Annabelle is having a Christmas Market on 21 December from 10:00 to 17:00. We’ve invited local artisans and charities to set up shop in the Atrium so that you can find those last-minute gift purchases. Ceramics from Avgoustinos Pottery, handicrafts by Natalie Anastasiou, and Christmas decorations from the Sofia Foundation are among the many items for sale. As you shop, sip a glass of mulled wine and nibble on gingerbread cookies and chocolates made by our pastry chefs. Take a moment to check out the miniature gingerbread village created by chef Laurent Brun and his team in the nearby Lobby. Indeed, you may want to extend your visit to sit for Annabelle’s Christmas Afternoon Tea in the Lobby. It features four savoury accompaniments (such as smoked duck with cranberry chutney), four sweets (try the gingerbread sable star cookie), and scones with butter, fresh cream, and marmalade. We are also presenting our Festive Cocktail Menu in the Lobby throughout the day. Members of the Paphos Philharmonic Band will be on hand to play holiday tunes from 16:00. Join us for the afternoon—it’s the perfect way to get into the holiday spirit!
12/12/2019
Go to the Akrotiri peninsula, about an hour’s drive from Pafos, and you can visit a monastery with an intriguing history. The monastery was founded in 327 CE by the Byzantine Governor of Cyprus, Calokairos, at the insistence of Saint Helen, mother of Constantine the Great. Returning from a trip to the Holy Land, Helen stopped at the peninsula, which had been nearly abandoned during a seventeen-year drought. The drought was accompanied by a plague of venomous snakes that made the area too dangerous to pass through. Helen sought a solution from the governor. In establishing the monastery, Calokairos collected a thousand cats from across Cyprus and charged the monks with their care. The cats eventually subdued the snake population and made the area inhabitable again. To this day, a large group of cats makes its home in the monastery. The core structure dates to the thirteenth century, though it suffered damage from an earthquake in the fifteenth century, looting in the sixteenth century, and disuse over hundreds of years. The Department of Antiquities restored the complex in 1960. Since 1983, the Monastery of Saint Nicolas of the Cats has served as a convent. A small group of nuns resides there, caring for the cats, painting icons, and living a life of devotion. Visit and you will surely be greeted by the monastery’s feline denizens. You can also admire the monastery’s beautiful architecture. A selection of icons, publications, fruit preserves, and honey is offered for sale; your purchase supports the convent and the care of the cats.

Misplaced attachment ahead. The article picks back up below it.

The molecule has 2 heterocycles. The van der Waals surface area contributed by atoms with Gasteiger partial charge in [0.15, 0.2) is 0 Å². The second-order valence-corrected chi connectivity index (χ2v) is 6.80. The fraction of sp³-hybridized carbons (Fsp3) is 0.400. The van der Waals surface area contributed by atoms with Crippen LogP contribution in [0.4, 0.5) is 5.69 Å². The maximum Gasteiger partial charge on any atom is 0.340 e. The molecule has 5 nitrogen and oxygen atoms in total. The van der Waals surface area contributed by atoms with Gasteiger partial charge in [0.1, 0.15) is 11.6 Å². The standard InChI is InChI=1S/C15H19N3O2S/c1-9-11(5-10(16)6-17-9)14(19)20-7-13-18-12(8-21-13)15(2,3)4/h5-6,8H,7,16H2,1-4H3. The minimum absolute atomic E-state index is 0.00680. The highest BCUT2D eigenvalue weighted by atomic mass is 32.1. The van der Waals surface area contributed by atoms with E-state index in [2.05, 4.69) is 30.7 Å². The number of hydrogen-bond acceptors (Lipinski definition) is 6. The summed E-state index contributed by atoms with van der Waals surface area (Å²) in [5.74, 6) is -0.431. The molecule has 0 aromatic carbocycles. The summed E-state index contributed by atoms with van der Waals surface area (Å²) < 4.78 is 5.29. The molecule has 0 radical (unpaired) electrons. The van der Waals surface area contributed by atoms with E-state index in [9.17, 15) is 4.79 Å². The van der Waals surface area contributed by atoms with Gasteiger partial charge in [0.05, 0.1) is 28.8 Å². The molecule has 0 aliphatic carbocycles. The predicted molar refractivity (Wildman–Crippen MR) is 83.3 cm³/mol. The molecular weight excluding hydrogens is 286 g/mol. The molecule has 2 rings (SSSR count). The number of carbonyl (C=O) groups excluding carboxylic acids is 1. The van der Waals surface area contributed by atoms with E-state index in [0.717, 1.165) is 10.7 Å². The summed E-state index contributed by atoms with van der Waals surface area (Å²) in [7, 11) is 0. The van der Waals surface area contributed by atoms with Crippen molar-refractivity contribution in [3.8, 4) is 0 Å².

12/12/2019
The church of Agia Kyriaki was built in the fifteenth and sixteenth centuries. Currently it is used as a place of worship for the Roman Catholic and Anglican communities. Originally, it served as the cathedral for the Greek Orthodox church in Pafos. The church was built in two phases. First, it had a free cross shape with a dome in the apse. Later, a chamber was added in each corner of the cross, giving it the cross-in-square configuration. The stone structure includes an iconostasis, vaults, and wooden furniture. In the 1980s, archaeological excavation at its site revealed a complex history. The foundations of the much larger early Christian basilica, Chrysopolitissa, were laid bare along with mosaic floors, fragments of frescos, and remnants of its colonnades. Also discovered are the remains of the adjacent episcopal palace. The basilica was in use from the fourth century until the seventh, when destruction by Arab raids and earthquakes led to its abandonment. The rubble was exploited for other building projects, and two houses of worships were built and destroyed here before the construction of Agia Kyriaki. To enter the church, you will cross wooden walkways over the archaeological site. Placards along the walkway explicate the remains. St. Paul’s Pillar, where the apostle was reputedly flogged for proselytizing, is at the site, as is a memorial for King Eric of Denmark, who died here on a pilgrimage to Jerusalem in 1103. Visit and you will find the history of Christianity revealed layer by layer.